We all know that sugar is an essential ingredient in baking, but how much do you actually know about the uses of sugar in baking? Not only does sugar provide flavour for your baked goods, it also serves as a stabiliser and gives your baked goods a different texture.
What do you get when you add sugar to water? When these two ingredients meet, a strong bond is formed between the two and this bond plays an important role in baking. The water-sugar bond can help to keep baked goods moist and soft as it locks in the moisture, preventing your goodies from drying out so quickly. Altering the amount of sugar used in your recipes could also affect how tender your baked products are. What keeps your baked goods in shape are the proteins and starches present in the recipe. Having too much of these and you might end up with a really tough cake. Here is where the sugar comes into play. Sugar takes up water as well, controlling the amount of structure building happening in your batter. Results? Soft and tender goodies.
Very often when making meringues, you will realise the vast amount of sugar required. The sugar helps to prevent the egg from being over-beaten and forms a protective coat around the air bubbles to keep your meringue light and fluffy. When the sugar is beaten, it will dissolve in the water to form a layer of sugar syrup which will act as a protective layer for the air bubbles, and thus allow your meringue to reach its desired volume and texture.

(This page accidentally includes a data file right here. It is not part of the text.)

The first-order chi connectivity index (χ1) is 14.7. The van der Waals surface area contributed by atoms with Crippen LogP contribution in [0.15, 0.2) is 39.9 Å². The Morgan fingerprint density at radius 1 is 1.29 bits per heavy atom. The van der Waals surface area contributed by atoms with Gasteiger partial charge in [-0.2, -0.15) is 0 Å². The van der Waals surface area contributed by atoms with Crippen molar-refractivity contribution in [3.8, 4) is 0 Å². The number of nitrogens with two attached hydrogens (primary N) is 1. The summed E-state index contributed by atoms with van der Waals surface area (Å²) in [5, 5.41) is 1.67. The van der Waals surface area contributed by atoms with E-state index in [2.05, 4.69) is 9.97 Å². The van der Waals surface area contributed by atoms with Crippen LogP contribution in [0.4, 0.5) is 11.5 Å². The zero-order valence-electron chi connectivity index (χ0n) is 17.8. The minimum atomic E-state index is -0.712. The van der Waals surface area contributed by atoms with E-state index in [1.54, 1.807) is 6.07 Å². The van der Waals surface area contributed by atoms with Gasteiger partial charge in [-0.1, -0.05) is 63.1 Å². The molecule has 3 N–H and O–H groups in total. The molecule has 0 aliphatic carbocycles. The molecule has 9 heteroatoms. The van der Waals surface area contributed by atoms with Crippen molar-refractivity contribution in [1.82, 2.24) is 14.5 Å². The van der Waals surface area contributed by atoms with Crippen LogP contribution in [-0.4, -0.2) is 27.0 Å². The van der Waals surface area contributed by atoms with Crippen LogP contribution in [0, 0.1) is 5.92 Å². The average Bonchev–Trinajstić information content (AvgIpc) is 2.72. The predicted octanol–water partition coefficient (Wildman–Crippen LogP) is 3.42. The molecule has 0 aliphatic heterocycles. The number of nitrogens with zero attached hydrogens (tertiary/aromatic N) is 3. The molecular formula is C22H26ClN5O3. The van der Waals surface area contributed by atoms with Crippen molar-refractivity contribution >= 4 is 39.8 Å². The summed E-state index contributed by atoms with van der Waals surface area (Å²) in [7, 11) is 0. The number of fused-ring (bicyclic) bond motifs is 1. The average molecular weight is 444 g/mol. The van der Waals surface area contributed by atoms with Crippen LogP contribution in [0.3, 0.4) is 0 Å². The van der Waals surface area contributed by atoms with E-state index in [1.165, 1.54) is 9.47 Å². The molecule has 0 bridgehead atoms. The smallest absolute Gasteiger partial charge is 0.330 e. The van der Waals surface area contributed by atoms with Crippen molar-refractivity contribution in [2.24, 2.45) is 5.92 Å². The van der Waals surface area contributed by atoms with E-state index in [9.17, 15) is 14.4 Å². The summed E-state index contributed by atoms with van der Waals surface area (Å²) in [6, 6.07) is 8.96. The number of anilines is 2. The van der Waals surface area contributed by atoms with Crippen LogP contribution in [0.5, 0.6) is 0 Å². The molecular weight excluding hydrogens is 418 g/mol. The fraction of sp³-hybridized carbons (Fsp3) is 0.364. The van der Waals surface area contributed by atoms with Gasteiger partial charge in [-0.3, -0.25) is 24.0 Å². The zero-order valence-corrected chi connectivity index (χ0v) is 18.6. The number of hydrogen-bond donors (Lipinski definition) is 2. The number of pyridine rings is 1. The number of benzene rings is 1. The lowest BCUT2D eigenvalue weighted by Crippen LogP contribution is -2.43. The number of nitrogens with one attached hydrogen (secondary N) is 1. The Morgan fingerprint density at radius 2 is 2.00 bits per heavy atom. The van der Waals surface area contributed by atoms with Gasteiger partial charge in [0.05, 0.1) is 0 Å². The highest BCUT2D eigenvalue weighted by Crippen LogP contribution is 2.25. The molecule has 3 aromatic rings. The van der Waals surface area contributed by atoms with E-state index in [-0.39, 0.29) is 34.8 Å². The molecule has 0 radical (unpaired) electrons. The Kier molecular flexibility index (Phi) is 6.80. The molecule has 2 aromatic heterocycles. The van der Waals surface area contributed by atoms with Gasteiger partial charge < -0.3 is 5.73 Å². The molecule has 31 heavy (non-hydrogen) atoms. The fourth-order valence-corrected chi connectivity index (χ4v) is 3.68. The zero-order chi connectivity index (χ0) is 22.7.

When sugar is heated to the right temperature, it caramelises. This gives your baked product a more unique and distinct flavour and also a slightly golden brown colour. However, do take note of how you proceed with caramelising sugar as many attempts end up in failure. It is important to know the right temperature at which your sugar melts and also to ensure that you are always watching it. You wouldn’t want the sugar to burn and spoil your efforts, would you?
Now that we know that sugar can melt and become caramelised at a certain temperature, did you know that when the moisture evaporates from the surface of baked goods, the sugar on the layer will re-crystalise. This would give you a nice crispy layer. Crunchy and sweet!
Now you have an excuse not to cut down on the sugar when baking your favourite treats. We are kidding - too much sugar is never good, so consume less sugar when desired! We do portioning that cater to your required amounts of ingredients, so feel free to purchase less sugar!